Above: For the entire story, CarTech has the book titled Roland “The Hawaiian” Leong Drag Racing’s Iconic Owner & Tuner” book on its website. Lou Hart did a fabulous job putting together the history of the Hawaiian while capturing the significant moments of Leong’s life. Prudhomme provided the foreword of the book. 

Leong parked his operation after the Hawaiian Punch funding ended during the 1992 season. He made one last attempt to run a team with Gordie Bonin in 1993, but after some initial success, the funding fell through, and he closed his operation for good. Leong became a successful crew chief for several drag racing teams, including Chuck Etchells’ Funny Car, driven by Jim Epler, and Prudhomme’s Funny Car, driven by Ron Capps. After stepping away from tuning nitro engines for several years, Leong was lured back to crew chief on a Nostalgia Funny Car team.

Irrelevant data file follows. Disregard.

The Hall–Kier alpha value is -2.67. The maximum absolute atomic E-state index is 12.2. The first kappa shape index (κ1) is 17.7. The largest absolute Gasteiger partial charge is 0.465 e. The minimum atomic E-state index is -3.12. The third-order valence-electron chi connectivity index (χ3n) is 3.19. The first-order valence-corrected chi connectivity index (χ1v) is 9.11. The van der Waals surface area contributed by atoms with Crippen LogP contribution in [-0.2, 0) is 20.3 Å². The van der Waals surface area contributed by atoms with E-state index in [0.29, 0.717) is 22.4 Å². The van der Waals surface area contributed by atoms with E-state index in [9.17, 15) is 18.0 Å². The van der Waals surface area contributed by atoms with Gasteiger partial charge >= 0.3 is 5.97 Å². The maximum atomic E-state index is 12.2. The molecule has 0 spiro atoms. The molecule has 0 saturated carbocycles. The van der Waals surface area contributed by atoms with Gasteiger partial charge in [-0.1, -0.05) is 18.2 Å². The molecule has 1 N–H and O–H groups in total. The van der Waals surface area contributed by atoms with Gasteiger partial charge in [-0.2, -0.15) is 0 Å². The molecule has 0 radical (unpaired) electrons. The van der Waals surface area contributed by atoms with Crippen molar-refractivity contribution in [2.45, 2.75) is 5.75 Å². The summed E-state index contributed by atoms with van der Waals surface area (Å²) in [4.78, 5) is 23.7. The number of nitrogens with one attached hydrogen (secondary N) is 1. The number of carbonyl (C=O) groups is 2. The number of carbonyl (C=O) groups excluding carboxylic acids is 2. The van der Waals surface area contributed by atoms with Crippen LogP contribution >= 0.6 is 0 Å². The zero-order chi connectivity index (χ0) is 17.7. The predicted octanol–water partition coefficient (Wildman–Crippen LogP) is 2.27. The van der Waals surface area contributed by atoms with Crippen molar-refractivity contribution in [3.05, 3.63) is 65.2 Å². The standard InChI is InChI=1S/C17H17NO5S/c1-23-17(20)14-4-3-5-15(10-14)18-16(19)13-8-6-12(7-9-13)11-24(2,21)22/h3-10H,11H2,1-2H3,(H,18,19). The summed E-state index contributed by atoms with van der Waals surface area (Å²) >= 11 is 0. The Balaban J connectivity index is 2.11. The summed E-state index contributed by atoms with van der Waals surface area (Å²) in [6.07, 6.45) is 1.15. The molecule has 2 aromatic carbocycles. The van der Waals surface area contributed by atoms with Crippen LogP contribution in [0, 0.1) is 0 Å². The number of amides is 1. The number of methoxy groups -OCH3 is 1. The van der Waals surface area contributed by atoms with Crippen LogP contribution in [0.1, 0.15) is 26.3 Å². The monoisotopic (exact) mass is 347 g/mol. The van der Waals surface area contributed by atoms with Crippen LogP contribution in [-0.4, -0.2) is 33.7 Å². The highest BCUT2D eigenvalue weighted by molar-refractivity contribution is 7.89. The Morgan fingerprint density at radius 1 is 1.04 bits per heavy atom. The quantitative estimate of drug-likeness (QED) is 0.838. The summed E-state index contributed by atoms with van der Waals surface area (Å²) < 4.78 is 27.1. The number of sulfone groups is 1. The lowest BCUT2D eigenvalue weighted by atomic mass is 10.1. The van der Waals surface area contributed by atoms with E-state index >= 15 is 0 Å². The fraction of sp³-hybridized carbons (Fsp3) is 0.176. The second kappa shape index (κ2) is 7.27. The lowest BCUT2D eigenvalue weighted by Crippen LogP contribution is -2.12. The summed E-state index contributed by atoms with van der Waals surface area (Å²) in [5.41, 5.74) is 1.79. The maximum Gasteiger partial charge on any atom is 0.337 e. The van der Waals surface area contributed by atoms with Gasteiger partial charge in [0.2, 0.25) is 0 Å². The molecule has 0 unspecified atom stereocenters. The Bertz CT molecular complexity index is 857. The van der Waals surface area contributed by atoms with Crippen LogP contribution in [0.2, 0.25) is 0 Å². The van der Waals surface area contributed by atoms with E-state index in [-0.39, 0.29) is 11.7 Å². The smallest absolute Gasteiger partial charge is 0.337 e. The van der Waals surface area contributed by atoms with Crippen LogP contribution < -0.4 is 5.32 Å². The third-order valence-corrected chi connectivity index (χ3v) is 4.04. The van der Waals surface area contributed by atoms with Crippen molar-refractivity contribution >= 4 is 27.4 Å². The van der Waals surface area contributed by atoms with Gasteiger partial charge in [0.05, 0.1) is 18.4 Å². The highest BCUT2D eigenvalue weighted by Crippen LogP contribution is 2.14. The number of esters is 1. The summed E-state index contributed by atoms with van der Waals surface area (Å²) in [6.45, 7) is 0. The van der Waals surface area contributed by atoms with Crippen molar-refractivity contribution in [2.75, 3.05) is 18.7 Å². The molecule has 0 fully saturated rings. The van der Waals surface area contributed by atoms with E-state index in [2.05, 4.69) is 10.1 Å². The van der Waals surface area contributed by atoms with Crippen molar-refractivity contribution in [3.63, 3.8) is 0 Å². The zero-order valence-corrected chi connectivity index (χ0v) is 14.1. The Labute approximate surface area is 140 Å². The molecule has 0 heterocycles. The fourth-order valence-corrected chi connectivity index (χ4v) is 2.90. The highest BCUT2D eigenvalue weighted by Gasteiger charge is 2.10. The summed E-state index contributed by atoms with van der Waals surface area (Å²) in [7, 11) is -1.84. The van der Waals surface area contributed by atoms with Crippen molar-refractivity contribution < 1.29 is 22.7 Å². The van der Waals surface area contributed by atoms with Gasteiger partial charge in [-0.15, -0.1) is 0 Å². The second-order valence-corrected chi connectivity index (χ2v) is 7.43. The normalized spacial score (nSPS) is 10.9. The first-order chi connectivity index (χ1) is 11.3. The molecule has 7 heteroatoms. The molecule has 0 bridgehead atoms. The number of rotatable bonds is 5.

Above: Many competitors witnessed but did not enjoy this viewpoint of the Hawaiian. (Steve Reyes Photograph)

Leong, Hawaii’s winningest drag racer, was inducted into the Hawaii Sports Hall of Fame in 2022 (inducted in 2020, but COVID-19 delayed the ceremony). Leong had a tremendously successful career, from the infancy of drag racing through its barnstorming match race period to the corporate-sponsor years. The entire drag racing community mourns the loss of such a treasure. A hui hou – until we meet again – a beautiful Hawaiian phrase with a more profound translation than merely “goodbye.”

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Chris Holley

Technical Contributor Chris has been a college professor for 25 years; at Pennsylvania College of Technology in Williamsport, PA. for the last 20 years. Chris instructs automotive classes in HVAC, electrical/electronics, and high-performance, including using a chassis dyno, flow benches, and various machining equipment. Recently, he added a vintage vehicle upholstery class to his teaching assignments. Chris owns a '67 Dart, a '75 Dart, a '06 Charger, and a '12 Cummins turbo diesel Ram, and he is a multi-time track champion (drag racing) with his '69 340 Dart, which he has owned for 34 years.